And indeed my view is that 2010 is not going to be the General Election where the result will be determined by bloggers, Twitter or social media.  This opinion is no doubt a jaundiced one, but there were similar claims about the significance of IT before previous General Elections.  Some will remember the claims made for the Labour Party’s Excalibur system in the run up to the 1997 Election …..

My argument is that 95% of the electorate will cast their votes in blissful ignorance of what has been going on in the blogosphere and – as in previous Elections – their votes will be influenced by their past allegiances, their perceptions of what the Parties stand for in policy terms, and their assessments of the strengths and weaknesses of the different Party leaderships.

So the question is what influences those perceptions and assessments – what creates the zeitgeist?  The answer is still predominantly television, radio and newspapers.

Over time this changes: television was not a factor in the elections of 1950 and 1951 and probably did not become really significant until 1964; newspapers are no longer decisive (The Sun may have boasted that it won it in 1992, but I doubt that the same will be plausible in 2010.).

People are increasingly getting their news and opinion in new ways.  However, the old media – at present, at least – are still central.  Nevertheless, politicians need to adapt to the changing media landscape and master the new ways of communicating – as Roosevelt did with radio in the 1930s and as Wilson and later Blair did with television in this country.

But – and it is a big but – even though the new media are not yet decisive and mastery of them is not yet obligatory for an effective politician, new media will have a significant indirect impact on the forthcoming Election.  This will be manifested in the way they impact on the terms of the debate reported by the traditional media.

Individual bloggers will from time to time set the agenda, rumours in hyperspace will eventually get reported, bloggers will subject policy statements from the main Parties to rigorous analysis and fact-checking, and the speed of the blogosphere and the rapidity with which material (particularly “gaffes”) can be spread on YouTube and via Twitter will challenge the traditional media and require a more fleet-of-foot response from the political parties and from politicians.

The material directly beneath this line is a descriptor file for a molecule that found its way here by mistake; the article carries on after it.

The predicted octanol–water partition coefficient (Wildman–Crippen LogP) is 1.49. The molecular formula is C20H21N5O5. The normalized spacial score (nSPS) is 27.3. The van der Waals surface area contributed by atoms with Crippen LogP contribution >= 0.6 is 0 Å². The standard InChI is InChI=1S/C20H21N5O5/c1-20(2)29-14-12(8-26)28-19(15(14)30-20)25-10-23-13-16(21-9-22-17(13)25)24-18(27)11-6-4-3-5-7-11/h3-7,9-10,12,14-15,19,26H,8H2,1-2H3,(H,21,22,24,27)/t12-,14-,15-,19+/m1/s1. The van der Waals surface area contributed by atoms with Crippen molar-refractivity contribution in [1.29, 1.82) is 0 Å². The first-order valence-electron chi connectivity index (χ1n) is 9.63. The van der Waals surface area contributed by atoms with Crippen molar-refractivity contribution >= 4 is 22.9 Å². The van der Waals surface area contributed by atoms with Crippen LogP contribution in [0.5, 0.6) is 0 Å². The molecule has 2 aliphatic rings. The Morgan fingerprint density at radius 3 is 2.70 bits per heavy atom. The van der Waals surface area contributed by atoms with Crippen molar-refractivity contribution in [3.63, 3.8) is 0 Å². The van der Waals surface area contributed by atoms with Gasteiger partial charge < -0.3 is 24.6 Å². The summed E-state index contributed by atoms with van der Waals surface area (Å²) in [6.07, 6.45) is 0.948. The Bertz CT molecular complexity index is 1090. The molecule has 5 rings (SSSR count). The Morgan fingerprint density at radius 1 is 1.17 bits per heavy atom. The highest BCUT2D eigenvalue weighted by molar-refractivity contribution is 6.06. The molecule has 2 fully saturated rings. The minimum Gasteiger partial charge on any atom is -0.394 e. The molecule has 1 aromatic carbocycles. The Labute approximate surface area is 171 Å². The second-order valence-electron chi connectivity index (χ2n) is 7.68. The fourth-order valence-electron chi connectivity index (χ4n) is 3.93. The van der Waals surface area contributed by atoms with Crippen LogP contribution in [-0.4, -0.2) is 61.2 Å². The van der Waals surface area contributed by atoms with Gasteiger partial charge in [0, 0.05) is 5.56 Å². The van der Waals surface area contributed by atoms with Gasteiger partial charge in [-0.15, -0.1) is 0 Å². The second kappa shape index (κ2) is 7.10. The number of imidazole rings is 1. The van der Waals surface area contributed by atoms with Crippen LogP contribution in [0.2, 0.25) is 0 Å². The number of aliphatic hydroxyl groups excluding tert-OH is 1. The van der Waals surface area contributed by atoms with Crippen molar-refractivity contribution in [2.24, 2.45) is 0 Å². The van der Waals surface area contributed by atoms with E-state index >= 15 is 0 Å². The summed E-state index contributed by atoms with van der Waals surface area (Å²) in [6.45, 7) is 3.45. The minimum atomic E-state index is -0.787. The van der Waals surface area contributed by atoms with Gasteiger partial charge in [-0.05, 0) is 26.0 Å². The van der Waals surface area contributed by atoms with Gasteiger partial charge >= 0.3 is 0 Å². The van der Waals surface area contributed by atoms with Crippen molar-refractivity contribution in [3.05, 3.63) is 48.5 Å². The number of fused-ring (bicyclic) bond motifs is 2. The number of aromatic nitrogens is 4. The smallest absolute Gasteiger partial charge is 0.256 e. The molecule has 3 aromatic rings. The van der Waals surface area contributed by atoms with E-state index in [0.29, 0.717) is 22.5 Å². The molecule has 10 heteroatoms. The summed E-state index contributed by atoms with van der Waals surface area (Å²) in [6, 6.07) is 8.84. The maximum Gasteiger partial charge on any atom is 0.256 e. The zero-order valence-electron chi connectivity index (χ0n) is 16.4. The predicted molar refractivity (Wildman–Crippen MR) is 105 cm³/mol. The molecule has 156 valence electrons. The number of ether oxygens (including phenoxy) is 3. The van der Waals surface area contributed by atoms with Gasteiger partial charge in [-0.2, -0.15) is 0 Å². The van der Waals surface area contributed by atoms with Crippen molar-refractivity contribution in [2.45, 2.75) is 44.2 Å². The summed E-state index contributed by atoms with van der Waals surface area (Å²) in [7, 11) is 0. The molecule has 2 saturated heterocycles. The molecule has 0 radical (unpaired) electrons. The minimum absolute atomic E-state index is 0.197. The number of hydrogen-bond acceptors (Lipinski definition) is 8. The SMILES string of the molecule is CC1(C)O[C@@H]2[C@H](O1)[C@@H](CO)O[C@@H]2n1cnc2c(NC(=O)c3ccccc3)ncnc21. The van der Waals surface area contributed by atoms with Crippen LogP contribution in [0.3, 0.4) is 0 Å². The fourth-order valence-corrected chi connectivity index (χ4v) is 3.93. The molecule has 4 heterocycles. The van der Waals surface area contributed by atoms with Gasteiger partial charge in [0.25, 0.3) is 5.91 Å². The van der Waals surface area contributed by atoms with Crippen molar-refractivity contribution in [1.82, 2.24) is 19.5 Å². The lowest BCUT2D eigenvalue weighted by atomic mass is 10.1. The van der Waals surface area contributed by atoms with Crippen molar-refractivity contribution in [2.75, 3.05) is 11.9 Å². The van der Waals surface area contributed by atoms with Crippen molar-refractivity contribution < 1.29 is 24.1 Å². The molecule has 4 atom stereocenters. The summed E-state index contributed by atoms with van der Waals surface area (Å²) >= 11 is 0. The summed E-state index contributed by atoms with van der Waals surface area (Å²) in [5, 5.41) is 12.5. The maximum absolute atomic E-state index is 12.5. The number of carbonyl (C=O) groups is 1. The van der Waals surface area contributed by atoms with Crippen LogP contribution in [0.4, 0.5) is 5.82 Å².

There will be a premium on seeding material in the blogosphere and on harvesting useful information or arguments that emerge there.  Political parties will be able to energise their supporters and communicate with them more rapidly.  And there will undoubtedly be benefits for those individual politicians who can communicate effectively in the new media, retaining their own authenticity whilst avoiding creating (too many)  hostages to fortune.

Are the political parties and our leading politicians going to be able to meet this challenge?  Well, we will soon find out.

Friday
Mar 19,2010

A few days ago I hosted an interesting seminar in the House of Lords on “Tackling Transmission of Healthcare-Associated Infections”.  The purpose of this was to bring together policy-makers on the subject from within the Department of Health, representatives from the voluntary sector and involved service users, researchers and legal experts, front-line NHS practitioners, and a number of Parliamentary colleagues to discuss what has been achieved and what are likely to be challenges in the future.

There were some interesting points made in the discussion, such as the need to empower patients to challenge doctors and nurses about whether they have washed their hands, and some excellent comments such as “Anyone who doubts Darwin should look at how pathogens respond to antibiotics”.

However, I was particularly pleased to hear a contribution from Sandra Barrow, the leader of the Department of Health’s Healthcare Associated Infection (HCAI) Technology Programme.  She described how the Programme is aiming to speed up the process of identifying useful technological innovations that can help deal with HCAIs, encouraging front-line NHS staff to work with industry to develop innovations, and then fast-tracking the evaluation process so that innovations can be utilised more rapidly.

The Programme recognises that small and medium-sized enterprises (SMEs) will often provide the most innovative ideas, but may also face the greatest difficulty in getting their ideas developed and adopted in the NHS.  The Programme has involved workshops involving 500 frontline NHS staff and a road show engaging with a similar number of SMEs to identify the most promising technologies for reducing and preventing HCAIs.  Several hundred ideas and products emerged from this process which have then been assessed by an expert panel to identify a short-list of products that are being evaluated in eight showcase hospitals.

The ideas emerging include innovative air disinfection technology, new infection detection techniques and the use of nano-technology to provide anti-bacterial protection layers for surfaces.

What excited me about this was the way it recognised that SMEs are a key engine for innovation and the way in which emerging innovations were being rapidly appraised and assessed for early adoption.

The approach being taken, like the INSTINCT programme designed to harness new innovative technologies to address challenges in counter-terrorism, demonstrates how Government can work with industry, especially SMEs, to make the best of British scientific ideas.